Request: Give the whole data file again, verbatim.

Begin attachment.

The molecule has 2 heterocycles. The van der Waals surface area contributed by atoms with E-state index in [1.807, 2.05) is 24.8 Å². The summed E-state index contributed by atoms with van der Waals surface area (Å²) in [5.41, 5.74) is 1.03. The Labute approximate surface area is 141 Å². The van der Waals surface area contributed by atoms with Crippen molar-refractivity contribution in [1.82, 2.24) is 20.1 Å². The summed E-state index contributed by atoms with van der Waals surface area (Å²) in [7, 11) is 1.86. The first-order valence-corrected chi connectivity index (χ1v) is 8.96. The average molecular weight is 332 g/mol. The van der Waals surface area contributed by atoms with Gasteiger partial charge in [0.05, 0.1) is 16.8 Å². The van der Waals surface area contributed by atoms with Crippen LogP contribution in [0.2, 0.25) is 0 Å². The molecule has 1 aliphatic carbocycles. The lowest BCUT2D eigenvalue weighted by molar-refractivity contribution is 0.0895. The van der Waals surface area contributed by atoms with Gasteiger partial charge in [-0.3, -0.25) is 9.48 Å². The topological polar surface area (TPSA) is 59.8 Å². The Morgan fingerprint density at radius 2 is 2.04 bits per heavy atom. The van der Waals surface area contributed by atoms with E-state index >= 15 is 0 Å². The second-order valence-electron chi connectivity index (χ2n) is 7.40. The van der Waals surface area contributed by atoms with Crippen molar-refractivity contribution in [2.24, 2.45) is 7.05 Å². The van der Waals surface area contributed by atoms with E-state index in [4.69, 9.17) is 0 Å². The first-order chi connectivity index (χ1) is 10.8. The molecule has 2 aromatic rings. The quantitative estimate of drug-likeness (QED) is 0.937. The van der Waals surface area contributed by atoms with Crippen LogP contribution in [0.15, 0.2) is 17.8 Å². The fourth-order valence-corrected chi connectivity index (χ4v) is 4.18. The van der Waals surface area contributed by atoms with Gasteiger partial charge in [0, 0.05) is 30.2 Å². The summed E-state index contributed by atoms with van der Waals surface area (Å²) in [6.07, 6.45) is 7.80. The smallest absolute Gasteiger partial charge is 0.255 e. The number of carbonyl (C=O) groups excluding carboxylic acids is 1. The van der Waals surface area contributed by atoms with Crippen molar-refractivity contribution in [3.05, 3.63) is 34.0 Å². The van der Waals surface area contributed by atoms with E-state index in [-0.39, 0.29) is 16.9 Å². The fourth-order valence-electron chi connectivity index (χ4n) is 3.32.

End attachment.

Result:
The molecule has 2 heterocycles. The van der Waals surface area contributed by atoms with E-state index in [1.807, 2.05) is 24.8 Å². The summed E-state index contributed by atoms with van der Waals surface area (Å²) in [5.41, 5.74) is 1.03. The Labute approximate surface area is 141 Å². The van der Waals surface area contributed by atoms with Crippen molar-refractivity contribution in [1.82, 2.24) is 20.1 Å². The summed E-state index contributed by atoms with van der Waals surface area (Å²) in [7, 11) is 1.86. The first-order valence-corrected chi connectivity index (χ1v) is 8.96. The average molecular weight is 332 g/mol. The van der Waals surface area contributed by atoms with Gasteiger partial charge in [0.05, 0.1) is 16.8 Å². The van der Waals surface area contributed by atoms with Crippen LogP contribution in [0.2, 0.25) is 0 Å². The molecule has 1 aliphatic carbocycles. The lowest BCUT2D eigenvalue weighted by molar-refractivity contribution is 0.0895. The van der Waals surface area contributed by atoms with Gasteiger partial charge in [-0.3, -0.25) is 9.48 Å². The topological polar surface area (TPSA) is 59.8 Å². The Morgan fingerprint density at radius 2 is 2.04 bits per heavy atom. The van der Waals surface area contributed by atoms with E-state index >= 15 is 0 Å². The second-order valence-electron chi connectivity index (χ2n) is 7.40. The van der Waals surface area contributed by atoms with Crippen molar-refractivity contribution in [2.24, 2.45) is 7.05 Å². The van der Waals surface area contributed by atoms with E-state index in [4.69, 9.17) is 0 Å². The first-order chi connectivity index (χ1) is 10.8. The molecule has 2 aromatic rings. The quantitative estimate of drug-likeness (QED) is 0.937. The van der Waals surface area contributed by atoms with Crippen LogP contribution in [0.15, 0.2) is 17.8 Å². The fourth-order valence-corrected chi connectivity index (χ4v) is 4.18. The van der Waals surface area contributed by atoms with Gasteiger partial charge in [0, 0.05) is 30.2 Å². The summed E-state index contributed by atoms with van der Waals surface area (Å²) in [6.07, 6.45) is 7.80. The smallest absolute Gasteiger partial charge is 0.255 e. The number of carbonyl (C=O) groups excluding carboxylic acids is 1. The van der Waals surface area contributed by atoms with Crippen molar-refractivity contribution in [3.05, 3.63) is 34.0 Å². The van der Waals surface area contributed by atoms with E-state index in [-0.39, 0.29) is 16.9 Å². The fourth-order valence-electron chi connectivity index (χ4n) is 3.32.